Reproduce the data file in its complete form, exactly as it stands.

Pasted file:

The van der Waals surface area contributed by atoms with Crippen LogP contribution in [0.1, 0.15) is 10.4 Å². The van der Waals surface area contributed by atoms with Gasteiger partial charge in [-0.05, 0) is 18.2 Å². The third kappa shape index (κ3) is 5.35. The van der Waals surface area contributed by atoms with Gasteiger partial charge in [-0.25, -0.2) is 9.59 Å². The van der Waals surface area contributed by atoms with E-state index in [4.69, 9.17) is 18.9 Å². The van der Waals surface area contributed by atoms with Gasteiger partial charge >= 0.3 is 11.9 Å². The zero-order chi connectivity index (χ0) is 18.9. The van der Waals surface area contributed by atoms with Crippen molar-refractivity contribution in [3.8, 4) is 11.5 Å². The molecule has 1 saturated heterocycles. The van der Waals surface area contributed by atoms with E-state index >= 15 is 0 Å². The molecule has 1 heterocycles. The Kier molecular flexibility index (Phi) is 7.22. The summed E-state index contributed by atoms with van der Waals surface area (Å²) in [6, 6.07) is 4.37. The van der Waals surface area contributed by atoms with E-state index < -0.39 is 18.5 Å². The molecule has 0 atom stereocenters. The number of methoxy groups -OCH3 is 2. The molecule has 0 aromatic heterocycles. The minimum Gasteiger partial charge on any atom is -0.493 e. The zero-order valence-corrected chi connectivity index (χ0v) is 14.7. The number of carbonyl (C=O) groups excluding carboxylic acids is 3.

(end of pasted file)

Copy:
The van der Waals surface area contributed by atoms with Crippen LogP contribution in [0.1, 0.15) is 10.4 Å². The van der Waals surface area contributed by atoms with Gasteiger partial charge in [-0.05, 0) is 18.2 Å². The third kappa shape index (κ3) is 5.35. The van der Waals surface area contributed by atoms with Gasteiger partial charge in [-0.25, -0.2) is 9.59 Å². The van der Waals surface area contributed by atoms with E-state index in [4.69, 9.17) is 18.9 Å². The van der Waals surface area contributed by atoms with Gasteiger partial charge >= 0.3 is 11.9 Å². The zero-order chi connectivity index (χ0) is 18.9. The van der Waals surface area contributed by atoms with Crippen molar-refractivity contribution in [3.8, 4) is 11.5 Å². The molecule has 1 saturated heterocycles. The van der Waals surface area contributed by atoms with E-state index >= 15 is 0 Å². The molecule has 1 heterocycles. The Kier molecular flexibility index (Phi) is 7.22. The summed E-state index contributed by atoms with van der Waals surface area (Å²) in [6, 6.07) is 4.37. The van der Waals surface area contributed by atoms with E-state index < -0.39 is 18.5 Å². The molecule has 0 atom stereocenters. The number of methoxy groups -OCH3 is 2. The molecule has 0 aromatic heterocycles. The minimum Gasteiger partial charge on any atom is -0.493 e. The zero-order valence-corrected chi connectivity index (χ0v) is 14.7. The number of carbonyl (C=O) groups excluding carboxylic acids is 3.